technology overload

Three Sanity Checks to Avoid Technology Overload

Technology, whether you embrace it or fight it, technology is difficult to avoid. Here’s a realistic scenario for a typical morning, any of this sound familiar to you?

It is 8:10 am, about 2 hours into my day. So far, I have listened to the radio; started the dishwasher; used a coffee maker; watched the morning news on television; checked text messages on my smartphone; used my tablet to google how to get to a client site later today; made and received phone calls using my smart phone (of course); listened to my voicemail; read and responded to a dozen emails; checked my online calendar and the to-do list on my laptop; scanned my Facebook newsfeed; read dozens of tweets; and made changes to a google-docs file. Once in my car, I will plop a Bluetooth earset on the side of my head and make more phone calls. Technology is part of my everyday life.

Technology is part of YOUR everyday life, too. Often the biggest challenge of the day is how to create balance–to be both productive and human–when the day is infused with gadgets that frustrate, frighten, or annoy.

Do I have the magic solution? The cure to all of your technology headaches? Of course! Hire me and I’ll make it easy. In all seriousness, however, while I would certainly love being able to help everyone make sense of technology overload and find balance–I struggle with it myself. Here are three areas where I think we can and should take control–just for sanity’s sake.

Email

The inbox is a major source of information overload. I teach what I call a “B.E.T.T.E.R.” process for managing email. B.E.T.T.E.R as in Browse. Evaluate. Trash. Table it. Everything else. Respond. These days, it’s pretty easy to find a variation of this theme, whether it’s Email Triage, or Inbox Zero, or the B.E.T.T.E.R process. The ‘e’ stands for electronic and it’s time to make the electronics work for you instead of against you–automate that inbox.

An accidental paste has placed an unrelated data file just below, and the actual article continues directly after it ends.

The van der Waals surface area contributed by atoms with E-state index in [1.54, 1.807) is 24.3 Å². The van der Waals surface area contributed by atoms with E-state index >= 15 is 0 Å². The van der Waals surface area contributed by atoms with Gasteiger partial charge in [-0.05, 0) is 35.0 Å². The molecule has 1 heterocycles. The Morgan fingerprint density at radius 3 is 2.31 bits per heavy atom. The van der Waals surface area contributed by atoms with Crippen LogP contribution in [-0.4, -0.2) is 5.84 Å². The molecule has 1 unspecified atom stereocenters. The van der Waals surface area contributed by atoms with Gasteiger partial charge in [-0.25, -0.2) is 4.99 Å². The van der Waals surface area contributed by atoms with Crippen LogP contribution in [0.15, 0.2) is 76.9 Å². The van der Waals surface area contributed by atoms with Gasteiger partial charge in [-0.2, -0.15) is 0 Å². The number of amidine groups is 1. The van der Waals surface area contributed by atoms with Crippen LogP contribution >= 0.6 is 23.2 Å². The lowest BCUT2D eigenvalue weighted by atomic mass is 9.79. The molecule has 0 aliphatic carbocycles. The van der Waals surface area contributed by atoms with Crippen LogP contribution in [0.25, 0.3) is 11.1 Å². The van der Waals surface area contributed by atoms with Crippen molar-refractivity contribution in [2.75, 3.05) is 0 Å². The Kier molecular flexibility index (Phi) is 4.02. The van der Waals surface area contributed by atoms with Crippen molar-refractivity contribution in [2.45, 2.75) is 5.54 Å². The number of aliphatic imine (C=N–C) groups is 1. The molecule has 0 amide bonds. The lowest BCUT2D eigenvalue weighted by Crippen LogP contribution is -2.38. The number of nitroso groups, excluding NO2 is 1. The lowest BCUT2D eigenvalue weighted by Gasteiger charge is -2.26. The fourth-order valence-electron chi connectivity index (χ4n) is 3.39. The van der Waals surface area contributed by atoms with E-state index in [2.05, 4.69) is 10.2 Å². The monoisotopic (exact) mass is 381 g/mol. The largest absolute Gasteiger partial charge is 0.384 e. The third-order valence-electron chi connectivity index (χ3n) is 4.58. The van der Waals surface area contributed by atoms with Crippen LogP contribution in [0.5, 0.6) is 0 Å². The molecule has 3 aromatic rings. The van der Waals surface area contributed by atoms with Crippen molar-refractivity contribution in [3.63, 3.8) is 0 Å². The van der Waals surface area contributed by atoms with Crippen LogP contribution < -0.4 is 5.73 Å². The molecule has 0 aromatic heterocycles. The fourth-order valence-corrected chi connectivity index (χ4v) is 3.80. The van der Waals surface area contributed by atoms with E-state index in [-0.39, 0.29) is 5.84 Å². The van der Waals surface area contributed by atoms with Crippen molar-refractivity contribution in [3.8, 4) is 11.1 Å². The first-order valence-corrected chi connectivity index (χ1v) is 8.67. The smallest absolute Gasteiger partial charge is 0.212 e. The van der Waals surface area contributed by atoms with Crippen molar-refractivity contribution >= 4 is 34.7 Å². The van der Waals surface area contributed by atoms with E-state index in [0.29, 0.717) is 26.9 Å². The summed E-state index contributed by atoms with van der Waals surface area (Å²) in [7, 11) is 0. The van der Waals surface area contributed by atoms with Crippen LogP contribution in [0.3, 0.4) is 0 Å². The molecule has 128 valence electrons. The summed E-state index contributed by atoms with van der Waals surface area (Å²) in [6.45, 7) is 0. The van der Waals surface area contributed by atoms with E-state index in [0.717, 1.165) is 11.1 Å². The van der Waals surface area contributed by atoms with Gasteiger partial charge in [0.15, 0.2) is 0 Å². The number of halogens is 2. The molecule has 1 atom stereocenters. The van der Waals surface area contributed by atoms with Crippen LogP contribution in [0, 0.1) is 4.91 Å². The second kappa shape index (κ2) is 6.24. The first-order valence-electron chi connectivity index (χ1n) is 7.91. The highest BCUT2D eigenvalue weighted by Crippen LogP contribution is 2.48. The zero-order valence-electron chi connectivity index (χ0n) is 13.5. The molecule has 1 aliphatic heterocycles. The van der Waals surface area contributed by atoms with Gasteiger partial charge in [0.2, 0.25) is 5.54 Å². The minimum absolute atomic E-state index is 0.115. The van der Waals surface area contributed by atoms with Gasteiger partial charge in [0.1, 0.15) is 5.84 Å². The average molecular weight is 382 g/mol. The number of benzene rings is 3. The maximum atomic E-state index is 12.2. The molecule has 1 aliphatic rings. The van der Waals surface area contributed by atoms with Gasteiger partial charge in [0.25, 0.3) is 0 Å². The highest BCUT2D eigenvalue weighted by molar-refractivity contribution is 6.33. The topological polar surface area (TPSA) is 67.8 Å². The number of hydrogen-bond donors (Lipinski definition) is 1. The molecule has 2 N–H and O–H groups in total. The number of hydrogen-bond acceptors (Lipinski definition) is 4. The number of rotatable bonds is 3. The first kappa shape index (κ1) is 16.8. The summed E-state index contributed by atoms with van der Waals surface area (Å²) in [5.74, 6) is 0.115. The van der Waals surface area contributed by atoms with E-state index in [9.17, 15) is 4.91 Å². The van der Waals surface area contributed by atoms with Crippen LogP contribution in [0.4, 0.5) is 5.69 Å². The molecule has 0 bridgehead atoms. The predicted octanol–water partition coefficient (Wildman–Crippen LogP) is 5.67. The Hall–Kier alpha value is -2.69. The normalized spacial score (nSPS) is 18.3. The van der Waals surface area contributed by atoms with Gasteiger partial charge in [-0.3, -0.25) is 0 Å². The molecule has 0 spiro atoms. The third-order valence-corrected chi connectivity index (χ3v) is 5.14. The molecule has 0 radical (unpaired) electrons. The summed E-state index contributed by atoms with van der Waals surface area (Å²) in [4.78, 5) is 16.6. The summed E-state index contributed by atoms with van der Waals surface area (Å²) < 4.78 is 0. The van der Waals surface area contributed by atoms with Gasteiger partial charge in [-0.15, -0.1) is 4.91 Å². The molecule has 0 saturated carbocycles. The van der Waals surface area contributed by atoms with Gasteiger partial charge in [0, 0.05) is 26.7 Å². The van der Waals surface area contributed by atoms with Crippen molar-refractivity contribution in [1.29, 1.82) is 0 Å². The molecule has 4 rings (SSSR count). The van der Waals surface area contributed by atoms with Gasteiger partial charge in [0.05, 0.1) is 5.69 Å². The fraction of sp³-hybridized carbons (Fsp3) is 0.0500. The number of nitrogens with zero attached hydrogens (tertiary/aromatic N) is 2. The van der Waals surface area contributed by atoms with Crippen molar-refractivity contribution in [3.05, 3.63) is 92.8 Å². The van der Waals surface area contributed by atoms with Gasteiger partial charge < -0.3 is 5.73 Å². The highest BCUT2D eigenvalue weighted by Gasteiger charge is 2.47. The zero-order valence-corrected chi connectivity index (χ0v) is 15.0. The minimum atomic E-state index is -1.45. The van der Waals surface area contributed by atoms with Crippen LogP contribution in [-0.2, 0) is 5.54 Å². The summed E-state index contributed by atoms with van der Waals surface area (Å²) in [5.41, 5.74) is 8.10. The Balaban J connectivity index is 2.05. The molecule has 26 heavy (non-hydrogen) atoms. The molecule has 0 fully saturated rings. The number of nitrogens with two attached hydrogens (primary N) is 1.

Social Media

By all means, use the Internet both for work and pleasure. Be findable on the Internet. Facebook, Twitter, YouTube, LinkedIn, Instagram, Pinterest, as well as your Blog and website are effective tools when used to promote your relationship with your market as much as your products and services. But trying to maintain a viable presence everywhere on social media is just plain nuts. Be selective. Choose the services that you enjoy the most and find easiest to manage. And if it’s something you need for business, then look for a social media company or an expert like a social media virtual assistant to manage the business accounts for you.

File Management

You deal with documents, spreadsheets, presentations, graphics, financials, emails–a plethora of files and information pouring in from electronic sources. Put the power of your computer to work so that you can get busy doing what you do best. To cure your technology headache if it’s caused by lost and misplaced digital files, there are only two choices, realistically. Hire someone to clean up after you or learn the basics and set up a system–then follow it. If you can manage a filing cabinet, then you can manage digital files. This is a one-time lesson to learn. Even the age-old (well, decades old) difference of opinion between Mac and PC users comes down to the same basic facts. Digital files get stored in digital file folders that get stored on digital pages (filing cabinet drawers) and hard drives (digital filing cabinets). Mac confuses the issue with libraries, but they’re just the card catalog that provides a map to the filing cabinets, drawers, and folders.

What area would you most like to master?

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